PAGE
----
Foot Orthotics – Are They Worth the $?

I’m often asked about orthotics and the questions usually involve two basic issues:

     1.  Do orthotics really work?

     2. Why are orthotics so expensive?

I find it ironic that most people asking these questions own orthotics.  If they are wearing orthotics and they have to ask if they work, it must mean the orthotics are not doing their job.  No one seems to ask such questions about contact lenses or glasses.  If they’re wearing contacts and they question their effectiveness, the contacts probably aren’t the right lenses for that person.

Orthotics are no different.

As for the price, in many cases I think orthotics are grossly over-priced.  Sure there is tons of science and detail installed into a properly fitted pair of orthotics but there is little reason why someone needs to charged $600 for any shoe insert that isn’t covered in gold and diamonds!

I’m a fan of orthotics if fitted properly….for the right reasons and for the right price.  Approximately 40% of my athletes presently wear orthotics.  I owe a great deal of my knowledge about the lower kinetic chain and orthotics to David Tiberio, professor and friend from one of my alma maters, the University of Connecticut.  He’s a brilliant physical therapist and I appreciate him sharing his amazing insight with me over the past 25+ years.

What is an orthotic?

An orthotic is a specifically designed shoe insert which is custom-made to correct a biomechanical abnormality by correcting the poor alignment and enhancing the body’s ability to move.

How Do Orthotics Work?

As I tell my pro football players: “Orthotics bring the ground up to the foot.”  The foot is the base of support of the entire body and it starts the movement pattern when the foot is in contact with the ground during standing, walking or running.

If you were to put a smaller wheel on the front left side of your car, the car will still be driveable and get you to where you want to go.  It will be slower, it will be harder to drive, other parts of the car will be stressed more, the other tires will wear-out faster and the appearance of your car will change.  Poor foot alignment is no different.

To get that car alignment corrected without changing the tire, it can be done two ways.  1.  The car can be driven without the front left tire ever touching the road – not likely to happen or  2. The road can be brought up to the tire as if that tire was now riding on the curb.  This is a simple example of how an orthotic functions.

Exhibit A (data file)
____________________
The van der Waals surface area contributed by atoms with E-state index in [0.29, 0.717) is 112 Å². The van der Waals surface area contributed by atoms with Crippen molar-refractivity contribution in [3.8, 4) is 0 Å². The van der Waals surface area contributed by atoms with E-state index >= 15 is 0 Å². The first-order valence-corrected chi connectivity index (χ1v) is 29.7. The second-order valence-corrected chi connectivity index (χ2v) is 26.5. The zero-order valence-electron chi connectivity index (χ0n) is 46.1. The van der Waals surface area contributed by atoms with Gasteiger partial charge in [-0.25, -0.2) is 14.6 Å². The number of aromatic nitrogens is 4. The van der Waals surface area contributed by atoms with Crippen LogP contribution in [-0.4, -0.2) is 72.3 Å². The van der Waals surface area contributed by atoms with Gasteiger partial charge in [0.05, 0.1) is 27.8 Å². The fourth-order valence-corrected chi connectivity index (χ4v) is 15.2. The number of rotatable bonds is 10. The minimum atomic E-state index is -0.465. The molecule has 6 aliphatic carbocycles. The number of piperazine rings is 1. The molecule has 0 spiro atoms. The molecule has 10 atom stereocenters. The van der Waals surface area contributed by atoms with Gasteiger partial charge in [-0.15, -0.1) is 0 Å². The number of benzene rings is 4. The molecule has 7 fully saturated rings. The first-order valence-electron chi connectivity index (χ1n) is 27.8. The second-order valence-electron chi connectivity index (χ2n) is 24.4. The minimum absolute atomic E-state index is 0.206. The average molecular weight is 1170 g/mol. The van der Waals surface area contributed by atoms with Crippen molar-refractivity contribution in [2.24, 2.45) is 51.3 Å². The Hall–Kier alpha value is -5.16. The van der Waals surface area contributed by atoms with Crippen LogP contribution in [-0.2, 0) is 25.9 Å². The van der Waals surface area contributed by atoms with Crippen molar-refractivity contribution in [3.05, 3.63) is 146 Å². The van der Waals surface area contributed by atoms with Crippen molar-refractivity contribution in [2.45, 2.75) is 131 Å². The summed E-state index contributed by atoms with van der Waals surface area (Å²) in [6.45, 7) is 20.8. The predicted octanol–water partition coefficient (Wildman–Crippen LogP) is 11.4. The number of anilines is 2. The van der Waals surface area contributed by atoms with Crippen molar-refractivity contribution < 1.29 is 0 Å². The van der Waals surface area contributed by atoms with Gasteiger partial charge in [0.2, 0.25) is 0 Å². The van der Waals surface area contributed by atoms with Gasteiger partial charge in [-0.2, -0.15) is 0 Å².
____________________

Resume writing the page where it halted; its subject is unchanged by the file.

The Benefits of Orthotics

There are many reasons why orthotics are used.  Those reasons include leg length discrepancy, plantar fasciitis, heel pain, ankle sprains, tendonitis, arch pain, shin splints, foot pain, stress fractures, low back pain, muscle pain/injury, neuromas, bursitis, and sciatica. The influence of an orthotic, as with the base of support of any structure, can reach from the bottom to the top of that structure.

There is much discussion related to the best manner to create the orthotic and it goes well beyond the scope of this sports medicine blog posting.  Weight bearing status, casting, laser, standing, sitting, laying prone, hard orthotics, half-length, orthotic material, where to stabilize the arch,…etc. are just some of the factors related to orthotics.

The Truth About “Perfect Alignment”

The mechanics of the human body are amazing and a big reason why I love doing what I do as an athletic trainer and physical therapist in the NFL.  Every joint in the body has a three-dimensional movement pattern.  Unlike the hinges on your door that moves in only one plane of motion, the human body joints have what is called accessory movements.  These are subtle movements of a joint are necessary for full range of motions to occur.

I like to restore “proper alignment” because there is no such thing as “perfect alignment”.  This normal three-dimensional movement means that an orthotic must bring the ground up to the foot to allow for this normal movement pattern to happen naturally.  In other words, orthotics allow the body to do its job by moving naturally without pain.

I tell my players that the only time they will have bilateral symmetry on the football field is during the National Anthem.  It’s true.  Think about it: the field is never level and they are always changing direction throughout the game.

The A Factor

As for the athletes (A) themselves, one leg is usually longer than the other, injuries change joint motions over the years, flexibilities vary from side to side, the wear pattern of the shoe alters the mechanics of the foot, muscle weakness alters the running sequence and their joint laxity/arthritis changes how that athlete moves.

In other words, the athlete himself isn’t moving the same on both sides of the body.  With this being said, the theory of an orthotic is to help balance the manner in which an athlete moves on both sides of their body.

Back to Orthotics….

Now that we got all the kinesiology and body mechanics out-of-the-way, let’s get back to the orthotics themselves.  I emphasize to my athletes that a properly fitted pair of orthotics should fit like your favorite pair of blue jeans.  They “just fit right”.  No two pair of favorite jeans are the same.  The same is true for orthotics.  A well-fitted orthotic should have no hot spots, no pressure points, no uneasy feeling when they are worn and the athlete should almost forget that they are there.

Think about it this way:  if your orthotics are doing their job properly, the foot and the entire body above it is positioned to do its job.  Those previously noted movements can now happen with ease.  It’s like tucking that napkin under the leg of the wobbly table.  Now the table is both level and stable to do its job of being a table.

Getting the proper orthotic to meet your needs is the key.  The most important factor related to the orthotic is what YOU, the athlete, feel and think.  Speak up and give your medical team the necessary feedback to adjust your orthotics so they “just fit right”.  Don’t forget that it’s your feet and your money!